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ERIC Number: ED248709
Record Type: RIE
Publication Date: 1983-Mar
Pages: 21
Abstractor: N/A
Reference Count: 0
Developmental Patterns of Reading Proficiency in Adult ESL Students: Implications for ESL Classrooms.
Wilson, Marilyn
A study of the developmental patterns of reading proficiency of seven adult second language learners over a four-month period to determine the changes in their oral reading behavior and in their comprehension of written English is reported. The study looked specifically at oral reading and retelling. All subjects were beginning to low-intermediate level students of English as a second language (ESL) from a variety of language backgrounds. The stories selected were difficult enough for the readers to produce some miscues. Subjects read the stories orally, with no assistance from the teacher, and then retold them. The taped readings and retellings were then analyzed to determine proficiency levels and developmental patterns. Two specific hypotheses were addressed: (1) that ESL students would have some difficulty with the English inflectional system, and (2) that beginning ESL readers would make many miscues in oral reading but would decrease in miscues and increase the syntactic and semantic acceptablity of their reading. The first hypothesis was not borne out, since the forms used were classified as dialect miscues and not inflectional errors. The second hypothesis was borne out. Four conclusions are: (1) literacy acquisition in a second language is like that in a first language; (2) teachers must be aware of students' reading modes; (3) ESL students do not need to be totally proficient in English to become literate in it; and (4) when poor readers rely too much on graphic and syntactic information, their attention must be refocused. (MSE)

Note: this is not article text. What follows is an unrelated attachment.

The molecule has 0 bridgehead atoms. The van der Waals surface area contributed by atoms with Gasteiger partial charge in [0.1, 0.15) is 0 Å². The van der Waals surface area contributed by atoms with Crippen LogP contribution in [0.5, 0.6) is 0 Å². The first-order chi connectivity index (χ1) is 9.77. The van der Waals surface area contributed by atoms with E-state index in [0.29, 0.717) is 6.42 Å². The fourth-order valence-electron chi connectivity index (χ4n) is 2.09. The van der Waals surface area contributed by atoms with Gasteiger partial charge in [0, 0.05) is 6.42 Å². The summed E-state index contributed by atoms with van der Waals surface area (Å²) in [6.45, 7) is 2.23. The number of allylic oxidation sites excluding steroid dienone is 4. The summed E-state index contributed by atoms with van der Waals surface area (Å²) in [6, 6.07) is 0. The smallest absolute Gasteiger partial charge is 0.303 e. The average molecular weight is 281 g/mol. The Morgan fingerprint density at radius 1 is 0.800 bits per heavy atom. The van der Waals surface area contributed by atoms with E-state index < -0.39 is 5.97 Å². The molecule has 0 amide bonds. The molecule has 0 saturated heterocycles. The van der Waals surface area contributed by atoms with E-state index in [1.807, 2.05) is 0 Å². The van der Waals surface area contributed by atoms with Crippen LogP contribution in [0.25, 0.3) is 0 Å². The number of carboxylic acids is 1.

Publication Type: Reports - Research; Speeches/Meeting Papers
Education Level: N/A
Audience: N/A
Language: English
Sponsor: N/A
Authoring Institution: N/A
Note: Revised version of a paper presented at the Annual Meeting of the Teachers of English to Speakers of Other Languages (Toronto, Ontario, March 1983).